Interactive Investor

Active or passive: the ultimate guide to investing your ISA

Fees, performance and a changing investment backdrop will influence which strategies perform best. 

19th February 2024 11:07

by Sam Benstead from interactive investor

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One of the biggest ISA investment decisions that everyone must make is whether to buy active or passive funds – or combine the two.

While some investors believe it is best to invest in an actively managed fund, in which a manager and team of researchers pick the shares they believe will perform best, others think the best option is to buy a passively managed fund, which mirrors the ups and downs of a specific market index.

Rather than picking one over the other, most investors opt for a mix of the two approaches in their portfolios. But having a good understanding of the difference between the two approaches is crucial. Let’s start by explaining the basic differences.

What are active and passive funds?

An active fund has a fund manager and a team of researchers who select the shares they believe will perform best. The idea is that the skill of the fund manager, combined with their research capabilities, allows them to identify the shares that are likely to excel. This can include smoothly navigating the economic backdrop, such as changing inflation and interest rates.

To measure their performance, funds often use a stock market index as a benchmark. This benchmark is chosen to be comparable to the portfolio of stocks that the manager puts together. For example, a fund manager who buys UK shares may use the FTSE All-Share index as their benchmark.

The return of a fund over a given period is then measured against the benchmark. A fund manager who provides returns higher than the benchmark is said to be “outperforming”, while those providing returns lower than the benchmark are “underperforming”.

Active funds are generally more expensive as the fund manager’s salary and their resources cost money. A typical active fund will charge somewhere between 0.75% and 1% a year (known as the ongoing charges figure), which is higher than most passive funds, where 0.1% to 0.2% a year is typical.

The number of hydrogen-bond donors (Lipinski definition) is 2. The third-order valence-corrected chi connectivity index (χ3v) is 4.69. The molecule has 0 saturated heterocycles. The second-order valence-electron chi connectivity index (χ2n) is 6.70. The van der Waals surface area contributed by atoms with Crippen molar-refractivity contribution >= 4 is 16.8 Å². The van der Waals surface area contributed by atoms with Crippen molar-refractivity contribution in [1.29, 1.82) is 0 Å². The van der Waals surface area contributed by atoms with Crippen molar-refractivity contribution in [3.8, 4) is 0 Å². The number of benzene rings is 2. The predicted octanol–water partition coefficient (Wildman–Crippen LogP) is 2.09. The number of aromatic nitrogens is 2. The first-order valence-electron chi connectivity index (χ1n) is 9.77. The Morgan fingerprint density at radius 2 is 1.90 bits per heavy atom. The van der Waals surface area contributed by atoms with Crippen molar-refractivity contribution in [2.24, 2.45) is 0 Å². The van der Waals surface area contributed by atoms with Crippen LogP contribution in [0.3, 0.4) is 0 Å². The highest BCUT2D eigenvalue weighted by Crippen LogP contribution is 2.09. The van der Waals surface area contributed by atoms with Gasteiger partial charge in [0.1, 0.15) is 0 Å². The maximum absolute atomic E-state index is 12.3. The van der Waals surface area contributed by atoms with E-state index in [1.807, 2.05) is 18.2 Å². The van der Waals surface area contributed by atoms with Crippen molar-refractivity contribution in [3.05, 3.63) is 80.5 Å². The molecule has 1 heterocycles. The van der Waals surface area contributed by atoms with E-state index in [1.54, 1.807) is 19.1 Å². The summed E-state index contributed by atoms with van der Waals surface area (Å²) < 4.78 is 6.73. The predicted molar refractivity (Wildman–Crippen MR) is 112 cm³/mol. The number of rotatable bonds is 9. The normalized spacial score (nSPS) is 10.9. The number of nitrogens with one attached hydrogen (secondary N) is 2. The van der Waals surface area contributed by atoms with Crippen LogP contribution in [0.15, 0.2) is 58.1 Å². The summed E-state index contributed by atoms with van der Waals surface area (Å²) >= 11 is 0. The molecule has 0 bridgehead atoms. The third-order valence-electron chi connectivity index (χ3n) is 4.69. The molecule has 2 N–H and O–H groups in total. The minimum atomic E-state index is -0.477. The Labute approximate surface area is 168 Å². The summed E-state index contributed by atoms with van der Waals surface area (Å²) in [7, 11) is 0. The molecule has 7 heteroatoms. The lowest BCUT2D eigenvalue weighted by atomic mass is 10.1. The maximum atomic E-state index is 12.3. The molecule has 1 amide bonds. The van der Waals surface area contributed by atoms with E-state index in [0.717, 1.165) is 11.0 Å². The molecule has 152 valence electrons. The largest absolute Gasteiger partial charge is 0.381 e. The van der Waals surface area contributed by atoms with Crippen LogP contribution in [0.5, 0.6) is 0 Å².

In contrast to active funds, passive funds simply hold all the stocks in an index. Rather than trying to buy the best shares, passive funds aim to replicate the performance of an index.

A simple way to understand the difference between active and passive is to think of active managers as trying to uncover needles (good shares) in a haystack (the market). Passive funds, meanwhile, buy the whole haystack, knowing that the needles are in there somewhere.

Passive funds come in two forms: index funds and exchange-traded funds (ETFs). The core difference is that unlike index funds, ETFs can be traded throughout the day on the stock market, much like individual stocks. For long-term investors, the difference is not important.

While the purpose of most ETFs and index funds is to track a broad, well-known index such as the FTSE 100 or S&P 500, in recent years a new breed of passive fund has emerged, which blends elements of passive and active fund management. 

For example, some ETFs now screen stocks based on certain characteristics or “factors”.  For instance, some ETFs track a basket of stocks deemed “value” – that is, stocks trading at cheap valuations. Alternatively, you can buy an ETF that screens for growth or dividend shares. The idea is that screening for these factors will lead to better performance than the market.

Other ETFs follow an index composed of shares related to certain themes. For example, an ETF may track the theme of artificial intelligence (AI). Usually this entails tracing some pre-made index of companies involved in AI. These types of funds are called thematic funds.

If a passive fund is based on a market capitalisation-weighted benchmark, such as the FTSE 100 or S&P 500, it will include more of the larger stocks in the index that have already seen a rapid appreciation in price.

In contrast, active fund managers have the flexibility to search for “tomorrow’s winners”, small companies, for example, that could one day become big businesses.

However, as mentioned above, there are no guarantees that an active fund manager will outperform the benchmark.

Due to the impact of fees, passive funds tend to outperform active funds on average.

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What is best today, active or passive?

Passive funds that follow a market cap weighted approached – which is most of them – are destined to own yesterday’s stock market winners. This could prove dangerous if there is a sustained shift from growth stocks (which have become a large share of global indices) to value stocks performing best.